Even though I had most of my trip planned out, I still allowed enough freedom to allow for those on-a-whim detours or pit stops. After all, there’s nothing worse than driving past a neat attraction and deciding not to stop just because it’s “not on the schedule.” Unless you’re on a tight time constraint, allow yourself to be spontaneous now and again. There’s so much to see all over the country, you’re bound to run into something new and unexpected from time to time.

Some of my best memories along my journey took place at stops I never planned on. Possibly my all-time favorite stop was at a small town in South Dakota that I’d never heard of before called Wall Drug. Driving east on Interstate 90, I saw hundreds of billboards alongside the road advertising this tourist attraction town, each sign describing a different attraction than the last. If the signs could be believed, Wall Drug had an arcade, gift shops, buffalo burgers, panning and mining stations, five cent coffee and homemade donuts, and even an animated T-Rex! Needless to say, by the time I arrived to the Interstate exit leading toward Wall Drug, I was hooked. I pulled into town and had the time of my life.

Here’s a map of Wall Drug, listing only some of what the town had to offer:

Walldrug Map

I’m glad I took the extra time to stop and experience this hidden gem for myself. And I strongly urge you to stop and do the same if you come across an interesting roadside attraction that you hadn’t planned for. It could very well be the highlight of your entire trip!

4) Prepared a Budget

Road trips can be expensive, especially if you’re driving from one coast to the other. But the trip doesn’t have to wreck your finances. Prepare a budget prior to the trip, establishing how much you want to spend. Be sure to account for gas, food and snacks, attractions and pit stops, and hotels or camp sites. It might seem like a lot at first, but with a little budgeting and some slight compromise, you’ll find that you can afford to see and do most of what you want.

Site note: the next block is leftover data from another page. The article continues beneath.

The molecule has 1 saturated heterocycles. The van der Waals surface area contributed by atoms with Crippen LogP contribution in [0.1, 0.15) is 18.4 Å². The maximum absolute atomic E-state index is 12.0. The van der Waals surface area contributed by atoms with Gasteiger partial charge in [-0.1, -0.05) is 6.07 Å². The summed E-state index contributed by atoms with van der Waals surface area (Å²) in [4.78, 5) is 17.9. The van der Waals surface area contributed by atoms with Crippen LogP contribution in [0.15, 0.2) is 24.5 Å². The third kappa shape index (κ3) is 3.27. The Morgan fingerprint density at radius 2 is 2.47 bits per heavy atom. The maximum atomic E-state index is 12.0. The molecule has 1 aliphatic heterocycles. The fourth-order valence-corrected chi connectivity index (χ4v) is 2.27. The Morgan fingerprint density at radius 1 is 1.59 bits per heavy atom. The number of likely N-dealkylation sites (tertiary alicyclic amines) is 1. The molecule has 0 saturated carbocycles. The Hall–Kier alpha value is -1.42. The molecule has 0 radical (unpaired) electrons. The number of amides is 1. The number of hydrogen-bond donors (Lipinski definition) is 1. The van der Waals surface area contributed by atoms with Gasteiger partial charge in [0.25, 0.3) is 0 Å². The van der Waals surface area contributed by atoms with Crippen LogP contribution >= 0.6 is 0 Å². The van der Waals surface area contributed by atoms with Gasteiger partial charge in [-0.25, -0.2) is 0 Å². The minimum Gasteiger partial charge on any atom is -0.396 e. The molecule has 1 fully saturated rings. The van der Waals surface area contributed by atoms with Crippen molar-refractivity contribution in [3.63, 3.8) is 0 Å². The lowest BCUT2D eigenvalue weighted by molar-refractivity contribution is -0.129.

A few things to keep in mind: Pack a cooler full of snacks and drinks and refill the cooler at every hotel. Virtually every hotel these days has a free ice dispenser. Top off before check out to keep your snacks and drinks fresh and cool. Also, try not to go overboard on souvenir shopping. Sure, everywhere you go is going to offer one-of-a-kind T-shirts and coffee mugs that are highly overpriced, but why not stick to something more affordable and just as unique like a postcard or thimble? Or just take pictures in front of iconic locations to help memorialize the stop. That way your souvenir is one-of-a-kind, personalized for you, and free! You can’t be that!

5) Serviced my Vehicle

Possibly the greatest of all my pre-trip accomplishments was getting my vehicle serviced a couple days prior to departure. I had planned my drive to be just shy of 3,500 miles. That’s a lot of roadway to cover, and the last thing I wanted was to be broken down on the side of the road because I didn’t get my car checked out properly. Fortunately for me, my routine check up spotted a huge potential problem: my rear brake pads were so worn that they could’ve given out at any moment! The mechanic replaced the brake pads and checked over the rest of my car to make sure it would make the trip without problem.

Having that routine service check could’ve been the deciding factor between a great trip and a disastrous one. Some important things to have checked out before a long drive are the fluid and oil levels, the brake pads, tires, window wipers, headlights and brake lights, and the battery. Also, it doesn’t hurt to let the mechanic know you’re planning a long drive; that way he knows what to look for to best ensure your vehicle continues trucking along during your drive.